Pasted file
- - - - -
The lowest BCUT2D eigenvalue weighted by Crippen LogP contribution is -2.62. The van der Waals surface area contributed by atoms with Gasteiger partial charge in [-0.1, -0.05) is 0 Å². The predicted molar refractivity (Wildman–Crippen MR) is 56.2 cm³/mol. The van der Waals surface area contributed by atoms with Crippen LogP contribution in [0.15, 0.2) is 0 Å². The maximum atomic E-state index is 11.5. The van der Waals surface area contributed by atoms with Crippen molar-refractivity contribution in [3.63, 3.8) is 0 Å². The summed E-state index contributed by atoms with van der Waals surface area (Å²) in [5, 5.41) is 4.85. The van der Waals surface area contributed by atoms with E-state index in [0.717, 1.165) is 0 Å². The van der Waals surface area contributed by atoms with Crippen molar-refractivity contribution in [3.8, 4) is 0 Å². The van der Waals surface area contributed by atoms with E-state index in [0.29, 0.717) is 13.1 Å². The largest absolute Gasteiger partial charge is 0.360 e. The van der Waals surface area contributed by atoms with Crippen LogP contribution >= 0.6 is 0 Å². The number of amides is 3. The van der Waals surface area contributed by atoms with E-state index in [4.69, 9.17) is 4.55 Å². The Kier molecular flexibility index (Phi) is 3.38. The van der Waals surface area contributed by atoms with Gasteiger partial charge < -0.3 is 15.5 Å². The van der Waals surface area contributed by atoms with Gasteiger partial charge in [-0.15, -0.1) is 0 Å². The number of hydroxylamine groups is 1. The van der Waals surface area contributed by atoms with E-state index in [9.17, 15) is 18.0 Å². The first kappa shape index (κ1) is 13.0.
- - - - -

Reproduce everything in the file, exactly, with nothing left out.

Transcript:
The lowest BCUT2D eigenvalue weighted by Crippen LogP contribution is -2.62. The van der Waals surface area contributed by atoms with Gasteiger partial charge in [-0.1, -0.05) is 0 Å². The predicted molar refractivity (Wildman–Crippen MR) is 56.2 cm³/mol. The van der Waals surface area contributed by atoms with Crippen LogP contribution in [0.15, 0.2) is 0 Å². The maximum atomic E-state index is 11.5. The van der Waals surface area contributed by atoms with Crippen molar-refractivity contribution in [3.63, 3.8) is 0 Å². The summed E-state index contributed by atoms with van der Waals surface area (Å²) in [5, 5.41) is 4.85. The van der Waals surface area contributed by atoms with E-state index in [0.717, 1.165) is 0 Å². The van der Waals surface area contributed by atoms with Crippen molar-refractivity contribution in [3.8, 4) is 0 Å². The van der Waals surface area contributed by atoms with E-state index in [0.29, 0.717) is 13.1 Å². The largest absolute Gasteiger partial charge is 0.360 e. The van der Waals surface area contributed by atoms with Crippen LogP contribution >= 0.6 is 0 Å². The number of amides is 3. The van der Waals surface area contributed by atoms with E-state index in [4.69, 9.17) is 4.55 Å². The Kier molecular flexibility index (Phi) is 3.38. The van der Waals surface area contributed by atoms with Gasteiger partial charge < -0.3 is 15.5 Å². The van der Waals surface area contributed by atoms with Gasteiger partial charge in [-0.15, -0.1) is 0 Å². The number of hydroxylamine groups is 1. The van der Waals surface area contributed by atoms with E-state index in [9.17, 15) is 18.0 Å². The first kappa shape index (κ1) is 13.0.